Inter-specific viral infections: Can the management of captive red squirrel collections help inform scientific research?
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Honorary Research Fellow, School of Environment, Natural Resources and Geography, Bangor University, Bangor, Gwynedd. LL57 2UW
Bio-imaging Unit, Pathology Department, Animal Health and Veterinary Laboratories Agency Weybridge, Woodham Lane, New Haw, Addlestone, Surrey, KT15 3NB
Moredun Research Institute, Pentlands Science Park, Bush Loan, Penicuik, EH26 0PZ
International Zoo Veterinary Group, Station House, Parkwood Street, Keighley, West Yorkshire BD21 4NQ
National Zoological Society of Wales, Welsh Mountain Zoo - National Zoo of Wales, Colwyn Bay, Conwy LL28 5UY
School of Biology, Ridley Building 2, Newcastle University, Newcastle upon Tyne, NE1 7RU
Centre for Ecology and Hydrology, Benson Lane, Crowmarsh Gifford, Wallingford OX10 8BB
Publication date: 2014-06-16
Hystrix It. J. Mamm. 2014;25(1):18-24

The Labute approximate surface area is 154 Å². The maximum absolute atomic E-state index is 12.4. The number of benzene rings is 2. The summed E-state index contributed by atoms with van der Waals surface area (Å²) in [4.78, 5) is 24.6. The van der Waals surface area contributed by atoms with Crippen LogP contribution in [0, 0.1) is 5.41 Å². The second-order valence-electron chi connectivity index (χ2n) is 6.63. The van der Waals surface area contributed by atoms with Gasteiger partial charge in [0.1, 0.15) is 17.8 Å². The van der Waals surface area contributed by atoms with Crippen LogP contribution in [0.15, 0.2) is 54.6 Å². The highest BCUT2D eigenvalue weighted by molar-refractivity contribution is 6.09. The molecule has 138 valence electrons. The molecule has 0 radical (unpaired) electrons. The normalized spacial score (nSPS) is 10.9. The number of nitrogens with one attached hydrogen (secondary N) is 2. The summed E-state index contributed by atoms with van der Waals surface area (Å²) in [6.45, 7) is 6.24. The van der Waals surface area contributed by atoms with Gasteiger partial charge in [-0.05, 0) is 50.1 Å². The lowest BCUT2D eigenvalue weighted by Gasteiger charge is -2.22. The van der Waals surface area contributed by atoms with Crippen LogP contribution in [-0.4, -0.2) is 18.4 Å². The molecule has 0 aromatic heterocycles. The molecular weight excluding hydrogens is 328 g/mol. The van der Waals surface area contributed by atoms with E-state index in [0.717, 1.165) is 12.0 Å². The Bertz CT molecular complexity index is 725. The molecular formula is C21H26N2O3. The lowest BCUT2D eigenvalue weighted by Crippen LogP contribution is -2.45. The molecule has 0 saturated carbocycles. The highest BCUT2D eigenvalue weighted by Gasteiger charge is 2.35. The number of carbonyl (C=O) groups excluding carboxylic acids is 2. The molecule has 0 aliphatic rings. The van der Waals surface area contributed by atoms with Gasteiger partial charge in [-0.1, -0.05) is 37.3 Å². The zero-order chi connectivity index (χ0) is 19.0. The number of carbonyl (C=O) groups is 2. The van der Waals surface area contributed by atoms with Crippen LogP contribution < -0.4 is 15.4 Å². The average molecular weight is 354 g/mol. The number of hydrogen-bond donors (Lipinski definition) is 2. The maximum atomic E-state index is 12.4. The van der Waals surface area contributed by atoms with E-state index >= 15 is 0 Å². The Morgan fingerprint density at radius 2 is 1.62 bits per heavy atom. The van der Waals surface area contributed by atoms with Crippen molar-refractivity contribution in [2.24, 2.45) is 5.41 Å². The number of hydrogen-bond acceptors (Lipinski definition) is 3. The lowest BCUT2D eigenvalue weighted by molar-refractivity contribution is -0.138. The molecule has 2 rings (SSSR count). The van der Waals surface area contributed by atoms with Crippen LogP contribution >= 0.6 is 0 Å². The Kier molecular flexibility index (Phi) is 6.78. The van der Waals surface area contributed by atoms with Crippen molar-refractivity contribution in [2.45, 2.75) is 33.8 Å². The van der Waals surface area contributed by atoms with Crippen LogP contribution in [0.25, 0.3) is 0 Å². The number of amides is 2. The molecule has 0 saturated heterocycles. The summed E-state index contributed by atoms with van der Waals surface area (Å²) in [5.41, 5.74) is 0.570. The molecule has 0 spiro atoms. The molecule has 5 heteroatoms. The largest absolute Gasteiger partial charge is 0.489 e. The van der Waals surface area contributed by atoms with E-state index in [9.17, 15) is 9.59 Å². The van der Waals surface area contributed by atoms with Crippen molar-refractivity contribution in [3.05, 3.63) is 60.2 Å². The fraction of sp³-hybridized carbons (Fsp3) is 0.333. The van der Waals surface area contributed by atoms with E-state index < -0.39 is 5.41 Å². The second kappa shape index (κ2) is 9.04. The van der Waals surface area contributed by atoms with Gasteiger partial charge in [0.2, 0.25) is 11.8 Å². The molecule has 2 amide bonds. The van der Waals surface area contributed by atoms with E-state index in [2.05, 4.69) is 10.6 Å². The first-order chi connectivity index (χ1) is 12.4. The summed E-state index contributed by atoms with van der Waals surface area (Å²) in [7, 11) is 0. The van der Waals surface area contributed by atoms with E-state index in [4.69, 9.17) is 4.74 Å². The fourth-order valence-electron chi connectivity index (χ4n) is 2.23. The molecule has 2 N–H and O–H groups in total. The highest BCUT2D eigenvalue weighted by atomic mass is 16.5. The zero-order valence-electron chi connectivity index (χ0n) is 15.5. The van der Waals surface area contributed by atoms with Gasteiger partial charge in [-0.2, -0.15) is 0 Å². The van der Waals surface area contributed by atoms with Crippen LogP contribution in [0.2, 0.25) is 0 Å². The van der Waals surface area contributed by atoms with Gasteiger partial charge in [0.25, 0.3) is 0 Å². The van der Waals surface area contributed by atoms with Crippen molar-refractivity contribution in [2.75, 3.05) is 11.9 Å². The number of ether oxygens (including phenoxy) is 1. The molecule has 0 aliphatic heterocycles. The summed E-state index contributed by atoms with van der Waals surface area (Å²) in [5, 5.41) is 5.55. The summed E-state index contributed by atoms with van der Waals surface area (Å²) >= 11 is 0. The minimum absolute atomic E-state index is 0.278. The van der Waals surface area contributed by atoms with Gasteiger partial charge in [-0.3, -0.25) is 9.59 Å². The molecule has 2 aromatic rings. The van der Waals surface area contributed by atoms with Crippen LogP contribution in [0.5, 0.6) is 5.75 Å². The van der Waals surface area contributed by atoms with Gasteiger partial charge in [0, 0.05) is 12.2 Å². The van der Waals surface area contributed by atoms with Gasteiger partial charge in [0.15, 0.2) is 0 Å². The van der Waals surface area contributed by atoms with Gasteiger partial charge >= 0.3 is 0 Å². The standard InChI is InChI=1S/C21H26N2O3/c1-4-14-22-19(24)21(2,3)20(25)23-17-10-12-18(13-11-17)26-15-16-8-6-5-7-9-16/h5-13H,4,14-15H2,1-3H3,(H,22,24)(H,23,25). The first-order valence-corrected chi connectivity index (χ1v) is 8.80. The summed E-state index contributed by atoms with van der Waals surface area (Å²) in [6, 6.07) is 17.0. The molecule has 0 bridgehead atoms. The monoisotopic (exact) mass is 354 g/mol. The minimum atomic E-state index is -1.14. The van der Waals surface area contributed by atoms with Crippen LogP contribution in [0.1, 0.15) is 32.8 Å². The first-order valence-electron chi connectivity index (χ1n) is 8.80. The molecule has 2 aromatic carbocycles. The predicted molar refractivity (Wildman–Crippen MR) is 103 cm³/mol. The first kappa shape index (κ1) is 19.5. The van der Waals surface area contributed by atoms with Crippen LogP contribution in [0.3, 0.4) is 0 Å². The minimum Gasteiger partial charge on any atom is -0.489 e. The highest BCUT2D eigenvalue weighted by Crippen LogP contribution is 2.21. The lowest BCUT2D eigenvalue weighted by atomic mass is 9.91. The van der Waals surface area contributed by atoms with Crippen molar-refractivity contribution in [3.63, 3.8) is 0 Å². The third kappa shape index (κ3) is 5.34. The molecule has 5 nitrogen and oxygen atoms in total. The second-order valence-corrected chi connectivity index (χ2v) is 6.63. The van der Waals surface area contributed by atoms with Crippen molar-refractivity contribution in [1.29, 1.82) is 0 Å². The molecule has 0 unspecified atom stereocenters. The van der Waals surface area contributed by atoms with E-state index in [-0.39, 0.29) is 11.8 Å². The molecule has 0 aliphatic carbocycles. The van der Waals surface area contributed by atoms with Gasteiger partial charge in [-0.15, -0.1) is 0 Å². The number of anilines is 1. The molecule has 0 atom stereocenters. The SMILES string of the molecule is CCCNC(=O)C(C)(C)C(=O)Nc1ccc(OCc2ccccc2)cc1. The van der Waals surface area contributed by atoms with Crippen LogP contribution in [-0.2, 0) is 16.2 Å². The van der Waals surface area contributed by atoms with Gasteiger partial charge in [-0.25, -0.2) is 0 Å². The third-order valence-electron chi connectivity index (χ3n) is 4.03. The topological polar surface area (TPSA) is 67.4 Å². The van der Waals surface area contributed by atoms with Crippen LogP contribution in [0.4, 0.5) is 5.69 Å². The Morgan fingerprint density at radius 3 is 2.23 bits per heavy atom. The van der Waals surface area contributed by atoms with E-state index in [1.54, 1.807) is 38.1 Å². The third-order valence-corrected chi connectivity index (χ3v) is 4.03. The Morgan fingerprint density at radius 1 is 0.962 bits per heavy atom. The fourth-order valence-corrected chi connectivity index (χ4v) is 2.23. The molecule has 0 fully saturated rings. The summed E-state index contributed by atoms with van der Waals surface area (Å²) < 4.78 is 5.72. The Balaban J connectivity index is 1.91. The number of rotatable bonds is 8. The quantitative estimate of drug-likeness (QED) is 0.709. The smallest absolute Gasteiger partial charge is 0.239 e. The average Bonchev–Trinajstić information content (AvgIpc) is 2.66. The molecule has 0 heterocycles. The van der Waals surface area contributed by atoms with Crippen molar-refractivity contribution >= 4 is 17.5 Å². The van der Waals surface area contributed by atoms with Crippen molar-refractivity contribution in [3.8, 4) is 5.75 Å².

Squirrel pox virus (SQPV) and adenovirus produce pathological disease in native red squirrels (Sciurus vulgaris). SQPV in particular is a significant factor in regional population declines and is generally prevalent in the UK's introduced grey squirrel (Sciurus carolinensis) population as an asymptomatic infection. Despite the role of the grey squirrel as a virus reservoir and potential inter-specific infection pathways being highlighted, there remains a paucity of field study data with known relative inter-specific infection rates and quantified frequency of interactions. Intriguingly, whilst captive zoological red squirrel collections are often present within woodland habitat containing wild grey squirrels, clinical pox cases are rarely observed unless red squirrels are released from the enclosures. In 2011 we monitored grey squirrel activity on an enclosure containing red squirrels. Grey squirrels were present for a cumulative total of 47.5 minutes within the twenty four hours of observation. A range of behaviours were recorded including feeding, and instances where discarded food fell into the red squirrel enclosures below. We interpret the value of these observations in the context of published theories of viral transmission. The local grey squirrels were subsequently culled and tested for evidence of both historical and current SQPV and adenovirus infections. Polymerase Chain Reaction (PCR) assays did not amplify adenovirus DNA from grey squirrel blood samples, but positive results were recorded in faeces (3/18, 17%) and (10/18, 56%) in parallel spleen samples from the same animals. This variation in tissue specific detection rates suggests that previous long-term surveillance of adenovirus in wild grey squirrels focussing on blood samples may have significantly underestimated true infection rates. Enzyme-Linked Immunosorbent Assay (ELISA) tests revealed exposure to SQPV by antibody presence in 33% of the animals. Additionally, 22% of the animals contained detectable levels of both viruses. In parallel with laboratory and field studies in 2011, we collated historical unpublished reports and archived data from a range of UK squirrel collections and highlight some key cases of infection. We recommend that further behavioural and viral screening studies are focussed within scenarios where captive red squirrels are sympatric with wild grey squirrels.
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